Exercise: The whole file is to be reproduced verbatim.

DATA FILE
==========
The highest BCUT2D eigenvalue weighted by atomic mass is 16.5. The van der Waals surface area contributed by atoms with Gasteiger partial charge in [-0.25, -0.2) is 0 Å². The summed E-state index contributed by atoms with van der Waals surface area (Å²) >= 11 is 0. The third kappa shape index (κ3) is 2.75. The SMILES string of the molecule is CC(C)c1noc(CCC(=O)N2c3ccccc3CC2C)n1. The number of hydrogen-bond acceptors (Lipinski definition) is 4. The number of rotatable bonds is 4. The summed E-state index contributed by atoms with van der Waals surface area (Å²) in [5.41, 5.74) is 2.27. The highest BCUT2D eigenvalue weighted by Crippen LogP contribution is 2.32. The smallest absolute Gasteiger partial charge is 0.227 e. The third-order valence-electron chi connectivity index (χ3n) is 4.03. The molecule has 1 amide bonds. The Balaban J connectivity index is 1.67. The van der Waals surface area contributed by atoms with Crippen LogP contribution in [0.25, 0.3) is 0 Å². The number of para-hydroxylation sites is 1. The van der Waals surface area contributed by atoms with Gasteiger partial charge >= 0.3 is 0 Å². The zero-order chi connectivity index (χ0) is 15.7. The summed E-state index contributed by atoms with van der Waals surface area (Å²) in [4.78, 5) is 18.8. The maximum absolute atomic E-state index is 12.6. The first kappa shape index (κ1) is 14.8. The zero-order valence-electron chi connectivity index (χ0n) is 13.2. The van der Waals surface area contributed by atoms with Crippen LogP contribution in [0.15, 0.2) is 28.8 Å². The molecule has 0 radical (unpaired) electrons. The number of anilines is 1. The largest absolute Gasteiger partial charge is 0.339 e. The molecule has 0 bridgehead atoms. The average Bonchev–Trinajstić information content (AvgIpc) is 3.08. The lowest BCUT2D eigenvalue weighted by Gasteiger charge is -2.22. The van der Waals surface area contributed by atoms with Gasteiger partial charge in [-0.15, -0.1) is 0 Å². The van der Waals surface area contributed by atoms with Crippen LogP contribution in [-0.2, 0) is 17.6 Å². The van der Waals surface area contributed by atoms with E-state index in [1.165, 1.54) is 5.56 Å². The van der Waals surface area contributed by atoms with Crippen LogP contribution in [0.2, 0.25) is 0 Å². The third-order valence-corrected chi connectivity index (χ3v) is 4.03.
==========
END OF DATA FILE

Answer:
The highest BCUT2D eigenvalue weighted by atomic mass is 16.5. The van der Waals surface area contributed by atoms with Gasteiger partial charge in [-0.25, -0.2) is 0 Å². The summed E-state index contributed by atoms with van der Waals surface area (Å²) >= 11 is 0. The third kappa shape index (κ3) is 2.75. The SMILES string of the molecule is CC(C)c1noc(CCC(=O)N2c3ccccc3CC2C)n1. The number of hydrogen-bond acceptors (Lipinski definition) is 4. The number of rotatable bonds is 4. The summed E-state index contributed by atoms with van der Waals surface area (Å²) in [5.41, 5.74) is 2.27. The highest BCUT2D eigenvalue weighted by Crippen LogP contribution is 2.32. The smallest absolute Gasteiger partial charge is 0.227 e. The third-order valence-electron chi connectivity index (χ3n) is 4.03. The molecule has 1 amide bonds. The Balaban J connectivity index is 1.67. The van der Waals surface area contributed by atoms with Crippen LogP contribution in [0.25, 0.3) is 0 Å². The number of para-hydroxylation sites is 1. The van der Waals surface area contributed by atoms with Gasteiger partial charge >= 0.3 is 0 Å². The zero-order chi connectivity index (χ0) is 15.7. The summed E-state index contributed by atoms with van der Waals surface area (Å²) in [4.78, 5) is 18.8. The maximum absolute atomic E-state index is 12.6. The first kappa shape index (κ1) is 14.8. The zero-order valence-electron chi connectivity index (χ0n) is 13.2. The van der Waals surface area contributed by atoms with Crippen LogP contribution in [0.15, 0.2) is 28.8 Å². The molecule has 0 radical (unpaired) electrons. The number of anilines is 1. The largest absolute Gasteiger partial charge is 0.339 e. The molecule has 0 bridgehead atoms. The average Bonchev–Trinajstić information content (AvgIpc) is 3.08. The lowest BCUT2D eigenvalue weighted by Gasteiger charge is -2.22. The van der Waals surface area contributed by atoms with Gasteiger partial charge in [-0.15, -0.1) is 0 Å². The van der Waals surface area contributed by atoms with Crippen LogP contribution in [-0.2, 0) is 17.6 Å². The van der Waals surface area contributed by atoms with E-state index in [1.165, 1.54) is 5.56 Å². The van der Waals surface area contributed by atoms with Crippen LogP contribution in [0.2, 0.25) is 0 Å². The third-order valence-corrected chi connectivity index (χ3v) is 4.03.